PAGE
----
How long a gas bottle lasts is directly related to how much use it gets. If you are running every appliance in your caravan around the clock, you aren’t going to get much use out of an average gas bottle of 6kg. If, however, you are more conservative with your gas usage and run certain appliances such as the fridge and water heater on electric instead of gas, on average a 6kg bottle of gas can last up to six weeks.
In comparison, if you have a 47kg bottle of gas connected to a static caravan that uses only gas connections, you can expect to get about 19 hours of continuous use from your gas bottle. Fortunately, most static caravans have the option for an electric hook-up, ensuring you can run your more fuel-hungry appliances around the clock without quickly using up your entire summer’s worth of gas supply on the first day.
It is possible to get a rough idea of how much gas you are using by purchasing some luggage scales, simply weigh the gas bottle when it is full (taking into account the total weight of the gas and the gas bottle) and then regularly weigh your gas either daily or weekly during your stay.
Gas is the cheapest method of fueling a caravan but it still carries initial costs when purchasing a gas bottle. If you have a gas bottle already, you only need to pay for the fuel to refill it which is more cost-effective.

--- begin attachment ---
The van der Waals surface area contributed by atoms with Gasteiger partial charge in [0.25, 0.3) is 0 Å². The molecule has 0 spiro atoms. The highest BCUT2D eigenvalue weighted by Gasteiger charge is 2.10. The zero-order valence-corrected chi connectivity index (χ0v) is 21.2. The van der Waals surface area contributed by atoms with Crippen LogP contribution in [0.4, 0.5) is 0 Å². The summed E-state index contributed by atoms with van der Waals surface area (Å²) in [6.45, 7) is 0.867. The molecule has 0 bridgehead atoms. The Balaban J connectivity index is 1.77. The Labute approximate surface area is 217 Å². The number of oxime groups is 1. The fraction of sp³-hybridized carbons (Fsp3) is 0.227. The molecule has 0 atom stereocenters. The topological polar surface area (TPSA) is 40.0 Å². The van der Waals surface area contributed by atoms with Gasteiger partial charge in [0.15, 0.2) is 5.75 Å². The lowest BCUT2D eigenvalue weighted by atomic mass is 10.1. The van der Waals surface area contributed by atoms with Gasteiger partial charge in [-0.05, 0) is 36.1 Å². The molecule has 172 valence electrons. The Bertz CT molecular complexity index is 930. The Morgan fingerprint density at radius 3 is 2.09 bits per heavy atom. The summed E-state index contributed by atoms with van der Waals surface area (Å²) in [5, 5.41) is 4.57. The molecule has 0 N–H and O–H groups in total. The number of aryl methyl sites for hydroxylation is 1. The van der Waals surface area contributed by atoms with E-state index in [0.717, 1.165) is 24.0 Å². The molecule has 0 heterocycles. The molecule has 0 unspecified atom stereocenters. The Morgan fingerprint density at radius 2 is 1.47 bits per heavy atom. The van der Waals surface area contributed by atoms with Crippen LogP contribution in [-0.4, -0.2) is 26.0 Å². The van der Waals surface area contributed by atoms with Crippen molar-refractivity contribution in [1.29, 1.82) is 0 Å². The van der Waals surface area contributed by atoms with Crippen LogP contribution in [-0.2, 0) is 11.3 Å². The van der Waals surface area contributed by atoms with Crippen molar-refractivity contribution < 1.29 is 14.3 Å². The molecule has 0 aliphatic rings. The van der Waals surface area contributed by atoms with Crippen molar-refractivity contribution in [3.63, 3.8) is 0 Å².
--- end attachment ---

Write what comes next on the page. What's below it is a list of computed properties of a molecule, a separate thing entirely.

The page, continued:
As of October 2020, the current cost for gas bottles and a full refill from the most popular suppliers are;
|Supplier||Gas Bottle Price||Full Gas Bottle Refill|
|Calor||7kg – £65.94 (full)||6kg – £63.44 (full)||7kg – £25.95||6kg – £23.45|
|Flogas||7kg – £30.62||6kg – £30.62||7kg – £26.25||6kg – £23.25|
Different suppliers have similar but slightly differing costs but there is no difference in the quality of the gas. Refill stations aren’t restricted to only the gas distributors but most garden centres, DIY stores and garages keep stocks of both gas for refilling gas bottles and the gas bottles themselves. The exchange system, surrendering your empty gas bottle for a filled one, is the most efficient method of replacing your empty gas bottles and is quick and easy to do.
At Allens Caravans, we have a fantastic selection of modern static caravans for sale, all extremely well insulated, with up-to-date amenities and full-size facilities. You can place your brand new (or second-hand) static caravan on one of our eight fantastic caravan parks, with access to both gas and electrical hook-ups and all the activities you need onsite.
Our parks are all excellently located, mixing the convenience of nearby market towns with a peaceful location surrounded by nature, choose to explore off-site or simply relax in style on the park.
If you’d like to learn more, view our brochures or get in touch with our friendly team who are happy to answer any questions you have on purchasing a static caravan or siting a static caravan on one of our holiday parks.
Allen’s holiday caravan sites across England and Wales are easy to reach by car or train. Plan you...
Allen’s holiday caravan sites across England and Wales are easy to reach by car or train...Leave The Car At Home And Let The Train Take The Strain